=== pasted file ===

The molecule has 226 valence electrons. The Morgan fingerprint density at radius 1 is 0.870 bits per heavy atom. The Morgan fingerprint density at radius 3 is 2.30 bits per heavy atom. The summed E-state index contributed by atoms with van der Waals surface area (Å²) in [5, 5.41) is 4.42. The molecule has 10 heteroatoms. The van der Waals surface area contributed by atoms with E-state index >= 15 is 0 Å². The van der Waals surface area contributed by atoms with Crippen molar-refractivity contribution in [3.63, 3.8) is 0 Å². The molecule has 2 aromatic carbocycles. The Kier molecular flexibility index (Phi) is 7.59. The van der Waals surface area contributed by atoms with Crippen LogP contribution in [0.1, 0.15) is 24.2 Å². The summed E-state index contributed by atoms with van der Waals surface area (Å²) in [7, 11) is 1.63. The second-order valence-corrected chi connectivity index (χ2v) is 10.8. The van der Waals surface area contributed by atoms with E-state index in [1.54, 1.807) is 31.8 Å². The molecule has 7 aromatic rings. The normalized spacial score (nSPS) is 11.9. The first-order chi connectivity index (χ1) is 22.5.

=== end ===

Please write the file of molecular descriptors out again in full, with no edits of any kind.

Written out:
The molecule has 226 valence electrons. The Morgan fingerprint density at radius 1 is 0.870 bits per heavy atom. The Morgan fingerprint density at radius 3 is 2.30 bits per heavy atom. The summed E-state index contributed by atoms with van der Waals surface area (Å²) in [5, 5.41) is 4.42. The molecule has 10 heteroatoms. The van der Waals surface area contributed by atoms with E-state index >= 15 is 0 Å². The van der Waals surface area contributed by atoms with Crippen molar-refractivity contribution in [3.63, 3.8) is 0 Å². The molecule has 2 aromatic carbocycles. The Kier molecular flexibility index (Phi) is 7.59. The van der Waals surface area contributed by atoms with Crippen LogP contribution in [0.1, 0.15) is 24.2 Å². The summed E-state index contributed by atoms with van der Waals surface area (Å²) in [7, 11) is 1.63. The second-order valence-corrected chi connectivity index (χ2v) is 10.8. The van der Waals surface area contributed by atoms with E-state index in [1.54, 1.807) is 31.8 Å². The molecule has 7 aromatic rings. The normalized spacial score (nSPS) is 11.9. The first-order chi connectivity index (χ1) is 22.5.